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Modern Poetry in China: A Visual-Verbal Dynamic By Paul Manfredi

Chapter 1:  Li Jinfa
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Modern Poetry in China:

set against the perceived grayness of convention, modern poetic lyricism steps out self-consciously, at times triumphantly, though more often than not timorously. Self-Portrait in Rome Moonlight, for instance, could very well be a companion piece to a similarly titled poem (“Moonlit Night” 月夜 yueye) by Shen Yinmo 沈尹默 (1883–1971), one of the first recorded “identifiably” modern poems published in the seminally important New Youth 新青年 (Xin qingnian) magazine in 1918, of which Shen himself was one of the editors:

A frigid wind is howling,
Moonlight shines bright,
I stand tall beside this single tree
Without leaning on it.

霜風呼呼地吹著,
月光明明地照著,
我和一棵頂高的樹並排立著,
確沒有靠著。11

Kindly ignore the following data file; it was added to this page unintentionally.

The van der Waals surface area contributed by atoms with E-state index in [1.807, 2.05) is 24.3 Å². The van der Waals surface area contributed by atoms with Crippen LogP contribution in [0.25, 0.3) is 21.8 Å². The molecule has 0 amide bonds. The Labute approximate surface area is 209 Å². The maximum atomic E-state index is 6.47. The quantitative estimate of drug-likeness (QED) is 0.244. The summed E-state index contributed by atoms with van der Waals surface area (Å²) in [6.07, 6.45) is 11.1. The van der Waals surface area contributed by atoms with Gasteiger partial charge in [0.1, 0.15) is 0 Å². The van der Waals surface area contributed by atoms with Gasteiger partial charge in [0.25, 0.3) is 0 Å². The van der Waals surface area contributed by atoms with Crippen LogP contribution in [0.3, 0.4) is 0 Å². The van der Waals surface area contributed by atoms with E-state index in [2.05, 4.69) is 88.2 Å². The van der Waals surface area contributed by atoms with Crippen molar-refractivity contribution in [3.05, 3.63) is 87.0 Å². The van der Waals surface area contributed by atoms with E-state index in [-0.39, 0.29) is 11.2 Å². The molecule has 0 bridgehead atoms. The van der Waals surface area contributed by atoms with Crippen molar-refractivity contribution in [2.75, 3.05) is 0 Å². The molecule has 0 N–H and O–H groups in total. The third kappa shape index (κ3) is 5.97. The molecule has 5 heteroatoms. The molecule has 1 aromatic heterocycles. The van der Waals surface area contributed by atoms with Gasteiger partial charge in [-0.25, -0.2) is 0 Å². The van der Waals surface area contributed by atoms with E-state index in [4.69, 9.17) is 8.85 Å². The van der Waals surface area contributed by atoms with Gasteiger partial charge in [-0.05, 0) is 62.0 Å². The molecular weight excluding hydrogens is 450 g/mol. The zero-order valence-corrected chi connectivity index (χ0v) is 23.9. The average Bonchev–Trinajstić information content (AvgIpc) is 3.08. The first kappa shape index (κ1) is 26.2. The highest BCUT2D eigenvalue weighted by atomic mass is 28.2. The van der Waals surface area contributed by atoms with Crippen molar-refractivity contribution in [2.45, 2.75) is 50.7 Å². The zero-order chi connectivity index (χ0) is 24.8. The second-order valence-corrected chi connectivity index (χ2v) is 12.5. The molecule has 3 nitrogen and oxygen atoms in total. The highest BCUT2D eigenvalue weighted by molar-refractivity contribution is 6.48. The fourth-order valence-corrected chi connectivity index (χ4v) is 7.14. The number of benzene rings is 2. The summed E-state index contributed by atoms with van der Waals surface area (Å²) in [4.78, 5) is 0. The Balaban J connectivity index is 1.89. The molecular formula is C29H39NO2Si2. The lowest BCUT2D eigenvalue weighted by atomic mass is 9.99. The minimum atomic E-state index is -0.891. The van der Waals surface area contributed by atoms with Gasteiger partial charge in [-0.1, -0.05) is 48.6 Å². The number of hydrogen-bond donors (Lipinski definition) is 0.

As a widely recognized and, in contrast to other early experiments, successful modern poem, this work has a special place in the literary historical record. The success is attributed by readers both contemporary to its production and to subsequent authors who sought to emulate it as demonstrating traditional Chinese poetic characteristics.12 These features notwithstanding, it is clearly the poem’s modernity that has resonated through time, and that modernity is situated in the poem’s lyrical subject. This figure’s lonely stand can be read generically, as a break with the past (of poetic production) and the arrival of the modern individual on a new aesthetic landscape. Li Jinfa’s self-portrait image, of a similar title, fleshes this subject out, providing visual contours to the word-based self-fashioning, allowing the reader to see and experience the noble, even majestic solitude of modernity, and in so doing it establishes a kind of visual-verbal vocabulary for inherently modern experience.